Where the proposed Re-Build-It-Centre will go is still up for debate, with the Whistler Community Services Society (WCSS) confirming last week that their board has not made a final decision on the Callaghan or Function Junction sites.
“We are looking at a number of different factors, and being that it is a retail operation, we are concerned that we can drive traffic to that location, wherever that location is,” explained Lorna van Straaten, administrator for WCSS, on Tuesday, Oct. 21.
Funding for the Re-Build-It-Centre has not been secured, and WCSS needs to pick a location and develop a thorough business plan before they can move forward.
The Re-Build-It-Centre would be similar to the existing Re-Use-It-Centre in Function, but it would focus on building materials, doors, windows, and kitchen cabinets. Like the Re-Use-It-Centre, revenue would support WCSS programming.
The problem with the Function site is that space would be limited, making parking next to the centre difficult and also preventing any expansion of the Re-Build-It-Centre in the future.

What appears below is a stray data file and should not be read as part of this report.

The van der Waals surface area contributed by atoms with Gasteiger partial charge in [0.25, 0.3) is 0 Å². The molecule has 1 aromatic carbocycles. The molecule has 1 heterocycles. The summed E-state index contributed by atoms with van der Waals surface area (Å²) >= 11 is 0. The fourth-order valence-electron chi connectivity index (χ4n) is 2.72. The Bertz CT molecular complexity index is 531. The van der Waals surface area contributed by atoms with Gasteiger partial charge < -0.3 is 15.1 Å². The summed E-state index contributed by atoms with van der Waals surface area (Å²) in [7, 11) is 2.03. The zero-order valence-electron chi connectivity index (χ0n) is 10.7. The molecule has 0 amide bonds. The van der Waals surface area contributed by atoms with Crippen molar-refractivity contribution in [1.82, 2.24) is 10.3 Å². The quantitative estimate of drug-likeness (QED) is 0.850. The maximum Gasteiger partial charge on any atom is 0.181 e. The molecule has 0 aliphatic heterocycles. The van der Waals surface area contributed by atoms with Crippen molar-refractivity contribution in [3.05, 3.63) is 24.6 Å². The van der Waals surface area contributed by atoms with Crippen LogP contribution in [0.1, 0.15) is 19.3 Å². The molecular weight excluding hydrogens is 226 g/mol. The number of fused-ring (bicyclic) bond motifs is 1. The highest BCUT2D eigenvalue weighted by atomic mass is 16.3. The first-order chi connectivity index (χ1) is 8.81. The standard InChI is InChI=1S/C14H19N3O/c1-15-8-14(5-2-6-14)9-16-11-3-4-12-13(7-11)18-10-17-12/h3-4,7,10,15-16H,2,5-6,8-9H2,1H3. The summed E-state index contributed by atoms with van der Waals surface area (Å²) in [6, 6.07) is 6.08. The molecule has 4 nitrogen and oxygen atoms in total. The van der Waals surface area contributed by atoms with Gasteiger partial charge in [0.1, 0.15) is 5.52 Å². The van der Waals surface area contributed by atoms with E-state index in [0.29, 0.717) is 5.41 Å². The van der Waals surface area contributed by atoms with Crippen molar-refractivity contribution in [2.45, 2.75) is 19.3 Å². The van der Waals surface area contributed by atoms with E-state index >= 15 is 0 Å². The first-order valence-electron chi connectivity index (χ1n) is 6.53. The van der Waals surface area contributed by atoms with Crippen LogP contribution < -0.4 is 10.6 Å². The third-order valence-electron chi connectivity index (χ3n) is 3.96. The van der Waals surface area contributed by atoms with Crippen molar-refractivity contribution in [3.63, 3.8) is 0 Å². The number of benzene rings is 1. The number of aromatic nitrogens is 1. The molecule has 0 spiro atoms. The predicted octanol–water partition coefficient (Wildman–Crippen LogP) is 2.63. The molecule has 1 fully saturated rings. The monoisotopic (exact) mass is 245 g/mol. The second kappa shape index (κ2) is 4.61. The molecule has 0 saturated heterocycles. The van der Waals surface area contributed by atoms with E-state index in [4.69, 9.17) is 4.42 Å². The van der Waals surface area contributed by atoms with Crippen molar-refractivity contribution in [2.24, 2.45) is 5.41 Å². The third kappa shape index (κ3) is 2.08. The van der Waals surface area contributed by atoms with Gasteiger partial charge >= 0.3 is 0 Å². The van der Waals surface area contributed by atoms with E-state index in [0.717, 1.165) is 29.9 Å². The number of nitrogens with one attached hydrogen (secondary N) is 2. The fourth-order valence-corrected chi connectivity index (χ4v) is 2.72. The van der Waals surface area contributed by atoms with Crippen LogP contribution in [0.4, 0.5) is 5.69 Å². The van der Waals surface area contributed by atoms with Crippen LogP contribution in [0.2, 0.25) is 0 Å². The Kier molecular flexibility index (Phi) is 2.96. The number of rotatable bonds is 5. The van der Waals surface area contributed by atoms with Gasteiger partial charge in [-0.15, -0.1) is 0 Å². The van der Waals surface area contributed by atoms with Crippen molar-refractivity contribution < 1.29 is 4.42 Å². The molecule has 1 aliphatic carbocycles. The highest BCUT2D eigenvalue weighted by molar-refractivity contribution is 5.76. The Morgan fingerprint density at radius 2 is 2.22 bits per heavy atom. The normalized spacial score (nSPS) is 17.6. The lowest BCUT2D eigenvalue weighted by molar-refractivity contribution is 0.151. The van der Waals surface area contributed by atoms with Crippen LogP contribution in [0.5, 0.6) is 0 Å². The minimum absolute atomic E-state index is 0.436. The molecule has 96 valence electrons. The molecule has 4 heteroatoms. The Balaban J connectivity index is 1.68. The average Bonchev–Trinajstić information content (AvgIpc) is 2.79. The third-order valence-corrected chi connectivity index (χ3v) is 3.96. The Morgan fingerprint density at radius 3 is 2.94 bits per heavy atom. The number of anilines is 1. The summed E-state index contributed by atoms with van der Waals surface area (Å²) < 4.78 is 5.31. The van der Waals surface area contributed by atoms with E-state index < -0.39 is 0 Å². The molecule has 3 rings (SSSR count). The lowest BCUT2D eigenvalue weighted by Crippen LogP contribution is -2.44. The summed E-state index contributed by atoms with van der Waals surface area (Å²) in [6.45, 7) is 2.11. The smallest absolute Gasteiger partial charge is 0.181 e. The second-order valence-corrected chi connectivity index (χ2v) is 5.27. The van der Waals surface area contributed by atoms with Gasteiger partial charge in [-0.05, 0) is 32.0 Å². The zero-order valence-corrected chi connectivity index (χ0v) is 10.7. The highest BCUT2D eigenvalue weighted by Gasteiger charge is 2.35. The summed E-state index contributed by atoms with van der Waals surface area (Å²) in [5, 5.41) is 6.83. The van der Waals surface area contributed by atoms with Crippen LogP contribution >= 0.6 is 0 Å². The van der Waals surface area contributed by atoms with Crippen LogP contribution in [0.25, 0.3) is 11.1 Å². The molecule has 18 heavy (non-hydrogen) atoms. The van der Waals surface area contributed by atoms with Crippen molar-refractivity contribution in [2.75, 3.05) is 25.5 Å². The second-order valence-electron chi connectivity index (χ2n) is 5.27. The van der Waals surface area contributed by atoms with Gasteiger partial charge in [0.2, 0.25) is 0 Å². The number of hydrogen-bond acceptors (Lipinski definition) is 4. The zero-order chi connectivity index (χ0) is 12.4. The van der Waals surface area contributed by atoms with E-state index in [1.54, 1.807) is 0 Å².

On the other hand, WCSS are concerned that the Callaghan location is too remote and that building on undeveloped land would be more costly for the non-profit organization.
“When you are dealing with raw land, there are quite a number of costs associated with getting that land serviced,” said van Straaten.
“Getting a business up and running at a location that would be starting with raw land is considerably more expensive.”
She added that when the WCSS surveyed the community about the two locations, 99 per cent of people preferred that the Re-Build-It-Centre be in Function.
Despite these concerns, municipal staff and council are in favour of building the centre in the Callaghan.
During an update to council last week, Brian Barnett, general manager of environmental services for the municipality, said municipal staff believe the Callaghan’s distant location should not impact the centre’s success.
“What we have convinced ourselves is that the facility does not need to have the same strategy as the Re-Use-It-Centre,” said Barnett.
“The Re-Build-It-Centre is for a more specific market — the construction market — so it does not need to be located in a preferred location from a general public perspective.”
He also said that the Re-Use-It-Centre has expanded three times over the last three years, so it would be shortsighted to build the Re-Build-It-Centre in such a tight spot.
Council voted 4-2 in support of the recommendation, with councillors Eckhard Zeidler and Ralph Forysth voting in opposition based on nuances in the wording.